Seeing tiny snails and examining chalk under a microscope might seem like small things, but to a Texas boy losing his eyesight they’re bucket list material—along with more standard big-ticket items like seeing the Grand Canyon and Antarctica—of things he wants to see before he goes blind. Read more on Newser…
Krystal Cantu, a 25-year-old Texan and member of Ballistic CrossFit, was just a few days away from participating in a competition last summer when she and her boyfriend got into a car accident that forced her to amputate her right arm. Up until that day, CrossFit had been Krystal’s outlet for de-stressing and building confidence, and she wasn’t about to give up such a big lifeline. Only one month after the accident, Krystal was back to CrossFit and working with a coach. Three months later, she was competing in the Working Wounded Games. Now, she can lift heavier weights than she did before her accident and looks forward to competing as an Adaptive CrossFit Athlete. She’s also inspired countless fans to drop the excuses and work towards their goals.
She told Refinery 29, “I went back because I didn’t die … and my pride and competitive nature didn’t die, either. I’m a human, I’m scared of a lot of things — lightning storms, the world ending, and flying in planes — but, I’ve never been scared to go after something I love.”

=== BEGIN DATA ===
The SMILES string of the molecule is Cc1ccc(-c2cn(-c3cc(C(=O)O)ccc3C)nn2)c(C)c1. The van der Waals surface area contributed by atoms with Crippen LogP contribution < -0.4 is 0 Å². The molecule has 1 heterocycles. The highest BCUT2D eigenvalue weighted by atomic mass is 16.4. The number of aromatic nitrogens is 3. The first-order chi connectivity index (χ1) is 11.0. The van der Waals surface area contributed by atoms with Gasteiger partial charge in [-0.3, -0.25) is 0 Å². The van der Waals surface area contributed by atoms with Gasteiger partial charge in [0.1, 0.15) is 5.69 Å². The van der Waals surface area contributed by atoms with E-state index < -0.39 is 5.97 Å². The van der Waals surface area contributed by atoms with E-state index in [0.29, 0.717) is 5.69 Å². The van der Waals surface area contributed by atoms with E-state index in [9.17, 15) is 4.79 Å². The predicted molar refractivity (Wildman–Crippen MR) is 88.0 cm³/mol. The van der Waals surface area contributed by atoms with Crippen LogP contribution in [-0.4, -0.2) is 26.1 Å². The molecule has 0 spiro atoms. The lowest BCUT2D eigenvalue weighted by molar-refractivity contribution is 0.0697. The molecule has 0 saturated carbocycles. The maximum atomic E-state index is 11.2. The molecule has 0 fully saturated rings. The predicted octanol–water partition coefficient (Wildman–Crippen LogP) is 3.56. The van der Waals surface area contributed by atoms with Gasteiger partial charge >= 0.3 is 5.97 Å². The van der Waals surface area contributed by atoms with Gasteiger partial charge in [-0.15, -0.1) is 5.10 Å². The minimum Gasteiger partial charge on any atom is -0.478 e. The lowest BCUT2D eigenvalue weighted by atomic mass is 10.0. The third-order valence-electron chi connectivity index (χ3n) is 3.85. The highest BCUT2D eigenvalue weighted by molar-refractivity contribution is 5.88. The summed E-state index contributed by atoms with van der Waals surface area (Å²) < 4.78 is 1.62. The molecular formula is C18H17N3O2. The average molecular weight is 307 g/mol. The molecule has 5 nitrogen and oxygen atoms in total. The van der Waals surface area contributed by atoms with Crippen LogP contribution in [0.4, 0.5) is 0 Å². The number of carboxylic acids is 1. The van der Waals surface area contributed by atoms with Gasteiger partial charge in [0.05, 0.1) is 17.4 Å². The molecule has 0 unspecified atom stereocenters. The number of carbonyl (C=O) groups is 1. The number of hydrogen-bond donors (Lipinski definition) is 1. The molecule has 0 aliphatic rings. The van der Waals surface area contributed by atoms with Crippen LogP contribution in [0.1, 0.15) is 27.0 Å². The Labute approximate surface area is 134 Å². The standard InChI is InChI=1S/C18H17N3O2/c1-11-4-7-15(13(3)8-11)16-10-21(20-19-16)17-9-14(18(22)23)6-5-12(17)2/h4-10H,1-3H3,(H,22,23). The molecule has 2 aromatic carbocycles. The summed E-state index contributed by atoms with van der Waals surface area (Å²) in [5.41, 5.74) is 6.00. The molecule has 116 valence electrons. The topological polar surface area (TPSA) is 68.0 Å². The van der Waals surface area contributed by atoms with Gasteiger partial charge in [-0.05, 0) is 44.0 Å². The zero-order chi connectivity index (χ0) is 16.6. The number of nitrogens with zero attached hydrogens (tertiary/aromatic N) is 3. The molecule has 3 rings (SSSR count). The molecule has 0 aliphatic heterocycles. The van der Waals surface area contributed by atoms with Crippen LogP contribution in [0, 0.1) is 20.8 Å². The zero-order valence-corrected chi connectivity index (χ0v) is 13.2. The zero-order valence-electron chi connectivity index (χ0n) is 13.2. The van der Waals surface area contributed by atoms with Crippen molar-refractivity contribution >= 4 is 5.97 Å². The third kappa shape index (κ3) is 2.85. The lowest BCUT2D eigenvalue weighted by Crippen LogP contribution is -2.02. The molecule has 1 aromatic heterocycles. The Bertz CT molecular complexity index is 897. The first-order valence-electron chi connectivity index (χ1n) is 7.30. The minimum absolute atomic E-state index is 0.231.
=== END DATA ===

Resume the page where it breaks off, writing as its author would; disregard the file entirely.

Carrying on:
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See that gorgeous lady starring in one of the new spring/summer Diesel ads? That’s a New York fashion blogger named Jillian Mercado. She’s been a fixture in the fashion industry for years, graduating from the Fashion Institute of Technology, working at magazines like Allure, and never letting her muscular dystrophy — or the wheelchair it requires her to use — slow her down. When Diesel artistic director Nicola Formichetti was casting for the brand’s new campaign, which is focused on community and connection, Mercado’s bold style and attitude was a perfect fit, and the response to her ads has been great. “You don’t have to be a conventional model type to represent a brand,” Formichetti told Women’s Wear Daily. I love that companies are finally, finally starting to get this. [Jezebel]
Connie Feda wanted to create an educational, engaging, and relatable doll for her 13-year-old daughter Hannah, who has Down syndrome. With the goal of capturing “the beauty, vivaciousness and spunk of kids with Down Syndrome,” Connie created Ellie, a doll with Hannah’s almond-shaped eyes and button nose. She soon realized that other kids could benefit from a doll that looked more like them, so she created Dolls For Downs, a new line of dolls for children with Down syndrome. Keep reading »